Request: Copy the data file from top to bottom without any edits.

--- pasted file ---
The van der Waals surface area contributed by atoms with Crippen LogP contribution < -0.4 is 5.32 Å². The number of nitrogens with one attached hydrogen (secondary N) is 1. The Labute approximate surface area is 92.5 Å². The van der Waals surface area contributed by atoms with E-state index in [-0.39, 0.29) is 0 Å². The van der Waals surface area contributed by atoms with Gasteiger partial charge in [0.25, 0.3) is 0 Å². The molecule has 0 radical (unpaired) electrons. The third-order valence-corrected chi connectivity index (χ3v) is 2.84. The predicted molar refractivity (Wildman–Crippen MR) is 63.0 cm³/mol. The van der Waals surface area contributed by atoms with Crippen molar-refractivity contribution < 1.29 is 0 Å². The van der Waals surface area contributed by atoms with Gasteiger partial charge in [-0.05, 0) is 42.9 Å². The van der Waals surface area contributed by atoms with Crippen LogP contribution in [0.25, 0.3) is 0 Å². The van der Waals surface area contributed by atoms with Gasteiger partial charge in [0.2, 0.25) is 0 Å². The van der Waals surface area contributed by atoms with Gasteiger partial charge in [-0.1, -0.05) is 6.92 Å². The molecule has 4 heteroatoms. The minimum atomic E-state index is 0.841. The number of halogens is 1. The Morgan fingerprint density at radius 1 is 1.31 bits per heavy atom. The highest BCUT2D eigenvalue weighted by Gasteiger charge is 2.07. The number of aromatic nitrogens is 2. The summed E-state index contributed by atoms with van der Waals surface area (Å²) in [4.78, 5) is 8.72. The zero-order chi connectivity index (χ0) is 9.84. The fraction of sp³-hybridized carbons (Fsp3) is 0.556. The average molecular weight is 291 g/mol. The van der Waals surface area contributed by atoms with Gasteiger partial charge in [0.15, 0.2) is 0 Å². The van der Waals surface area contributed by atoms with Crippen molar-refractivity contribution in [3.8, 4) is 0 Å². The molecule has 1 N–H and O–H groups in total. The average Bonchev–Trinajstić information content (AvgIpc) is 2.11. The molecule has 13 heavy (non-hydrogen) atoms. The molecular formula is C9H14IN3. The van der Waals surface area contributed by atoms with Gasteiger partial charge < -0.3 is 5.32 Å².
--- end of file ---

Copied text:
The van der Waals surface area contributed by atoms with Crippen LogP contribution < -0.4 is 5.32 Å². The number of nitrogens with one attached hydrogen (secondary N) is 1. The Labute approximate surface area is 92.5 Å². The van der Waals surface area contributed by atoms with E-state index in [-0.39, 0.29) is 0 Å². The van der Waals surface area contributed by atoms with Gasteiger partial charge in [0.25, 0.3) is 0 Å². The molecule has 0 radical (unpaired) electrons. The third-order valence-corrected chi connectivity index (χ3v) is 2.84. The predicted molar refractivity (Wildman–Crippen MR) is 63.0 cm³/mol. The van der Waals surface area contributed by atoms with Crippen molar-refractivity contribution < 1.29 is 0 Å². The van der Waals surface area contributed by atoms with Gasteiger partial charge in [-0.05, 0) is 42.9 Å². The van der Waals surface area contributed by atoms with Crippen LogP contribution in [0.25, 0.3) is 0 Å². The van der Waals surface area contributed by atoms with Gasteiger partial charge in [0.2, 0.25) is 0 Å². The van der Waals surface area contributed by atoms with Gasteiger partial charge in [-0.1, -0.05) is 6.92 Å². The molecule has 4 heteroatoms. The minimum atomic E-state index is 0.841. The number of halogens is 1. The Morgan fingerprint density at radius 1 is 1.31 bits per heavy atom. The highest BCUT2D eigenvalue weighted by Gasteiger charge is 2.07. The number of aromatic nitrogens is 2. The summed E-state index contributed by atoms with van der Waals surface area (Å²) in [4.78, 5) is 8.72. The zero-order chi connectivity index (χ0) is 9.84. The fraction of sp³-hybridized carbons (Fsp3) is 0.556. The average molecular weight is 291 g/mol. The van der Waals surface area contributed by atoms with Gasteiger partial charge in [0.15, 0.2) is 0 Å². The van der Waals surface area contributed by atoms with Crippen molar-refractivity contribution in [3.8, 4) is 0 Å². The molecule has 1 N–H and O–H groups in total. The average Bonchev–Trinajstić information content (AvgIpc) is 2.11. The molecule has 13 heavy (non-hydrogen) atoms. The molecular formula is C9H14IN3. The van der Waals surface area contributed by atoms with Gasteiger partial charge < -0.3 is 5.32 Å².